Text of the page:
New Deal Would Mean Big Recycling Carts, Bi-Weekly Pickups

 12/03/2013 - 14:47
Communities like Ann Arbor have already switched to the 96-gallon recycle carts.

City of Saline residents may soon say goodbye to their 16-gallon recycling tubs. In their place, if City Council votes for change at the Dec. 16 meeting, will be 96-gallon carts, the same size as the ones used to haul out the trash. As part of the new program, recycling would take place every other week instead of every week.

As the city negotiates a five-year with Waste Management (worth $600,000 last year), city leaders are looking for ways to reverse the declining recycling rate.

The diversion rate (total recyclables collected over the total waste generated) has dropped from 29.5 percent to 26.7 percent over the last three years. At the Dec. 2 city council meeting Patrick Greve, Public Sector Solutions Representative for Waste Management, said residents with carts are much more likely to bring their recyclables out to the curb. Greve told council that communities that use carts have a higher percentage of residents who recycle.

“You see two things happen. One, you see the average pounds of recycled goods per home increase. Most communities average in the neighborhood of four to five pounds a week. With these (carts) you see diversion rates of eight, 10 and 12 pounds, per unit, per week. So in some cases, you're getting almost double,” Greve said. “It's not just because of what fits in the container. It's also because of the number of people who participate. Usually, (with bins) you have 30 or maybe 40 percent of a community recycling – maybe 50 percent with a community that is really into recycling. With these programs, you usually see 60 or 70, or sometimes even 80 percent.”

Waste Management is offering to supply every residential customer with the 96-gallon cart (at a cost of $175,000 to $275,000) at no extra cost to the city or residents. If the current five-year deal on the table is accepted, the city would see no cost increase in the first year, and then increases tied to the consumer price index for the next four years.

One aspect that has some city councillors concerned is the switch from weekly to bi-weekly pickup. Though Councillor Lee Bourgoin eventually announced support for the program, he said he was concerned about going to bi-weekly pickup.

“It seems a little complicated to me. I don't like complicated things. Right now, everyone puts out their recyclables every week. Not everyone fills it up. I don't understand the reason for the change. From the point of view of the consumer, the less complicated, the better,” Bourgoin said.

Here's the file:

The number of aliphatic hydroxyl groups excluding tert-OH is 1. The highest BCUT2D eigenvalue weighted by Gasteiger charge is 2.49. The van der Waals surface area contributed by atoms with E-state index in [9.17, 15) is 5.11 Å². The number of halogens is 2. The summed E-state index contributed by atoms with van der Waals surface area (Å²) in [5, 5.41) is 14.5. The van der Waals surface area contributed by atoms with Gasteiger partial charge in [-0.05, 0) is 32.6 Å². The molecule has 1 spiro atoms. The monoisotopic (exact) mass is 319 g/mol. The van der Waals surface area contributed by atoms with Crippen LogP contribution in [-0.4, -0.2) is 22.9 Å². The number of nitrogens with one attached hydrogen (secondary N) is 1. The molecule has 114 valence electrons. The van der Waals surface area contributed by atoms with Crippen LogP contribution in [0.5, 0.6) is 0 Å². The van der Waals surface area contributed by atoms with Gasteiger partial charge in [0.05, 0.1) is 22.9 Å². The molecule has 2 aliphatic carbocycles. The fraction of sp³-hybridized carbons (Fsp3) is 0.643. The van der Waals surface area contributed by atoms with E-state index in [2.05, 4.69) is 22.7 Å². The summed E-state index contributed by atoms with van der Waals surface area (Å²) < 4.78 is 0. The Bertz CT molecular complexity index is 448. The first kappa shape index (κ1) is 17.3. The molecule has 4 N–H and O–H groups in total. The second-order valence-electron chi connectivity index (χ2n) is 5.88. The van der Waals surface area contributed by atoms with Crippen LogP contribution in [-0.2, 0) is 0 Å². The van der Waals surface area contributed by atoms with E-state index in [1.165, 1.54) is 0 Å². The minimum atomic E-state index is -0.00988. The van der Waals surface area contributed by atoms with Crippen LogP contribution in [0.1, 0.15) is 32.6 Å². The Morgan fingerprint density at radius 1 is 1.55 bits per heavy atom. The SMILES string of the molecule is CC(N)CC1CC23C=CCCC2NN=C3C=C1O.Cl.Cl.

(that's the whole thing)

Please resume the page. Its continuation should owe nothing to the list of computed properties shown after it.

DPW Director Jeff Fordice said he expected a little bit of “chaos” during an adjustment period, but Greve said he didn't think chaos was the right word. Greve said that other communities quickly adjusted to the bi-weekly pickups. He said that neighborhoods will quickly adopt unofficial “recycling captains" who help people stay on track.

“People look out their window to see if their 'recycling captain' has put their cart out, and that's how they know,” Greve said.

The city and Waste Management would also partner on a public education campaign that would include a calendar noted with recycling dates. Information would also be posted on the city's website.

Mayor Brian Marl said he liked his compact recycling bin and wasn't keen on the idea of making room for a 96-gallon cart – the same size as the trash cart – in his garage.

“I don't really want a big bulky cart in my garage. My criticism is just angst that's likely a flash in the pan, and I'm willing to move on with it,” Marl said.

Councillor David Rhoads said the city's Environmental Commission supports the program. He said one commissioner was concerned about whether or not senior citizens would have trouble with the larger carts.

“I'm an older person and I found it really easy. You just tilt it and push it,” Rhoads said.

Rhoads said that one advantage of having bi-weekly pick up would be reduced wear and tear on the city's roads.

The proposed five-year contract would Waste Management does not change commercial services. Here are a few other changes to residential waste pick up.

Other changes to single-family home service include:

The addition of fruit and vegetable waste to the yard waste collection program.

The addition of call-ahead, no-charge service to pick up branches (up to six inch diameter and eight feet long.)

The allowance of one bulk item per week without charge or call ahead. 

Tran Longmoore
Tran Longmoore founded The Saline Post on Aug. 15, 2012. Follow him on Twitter at @tranlongmoore. Follow The Saline Post @thesalinepost. Follow The Saline Post on Facebook by clicking here.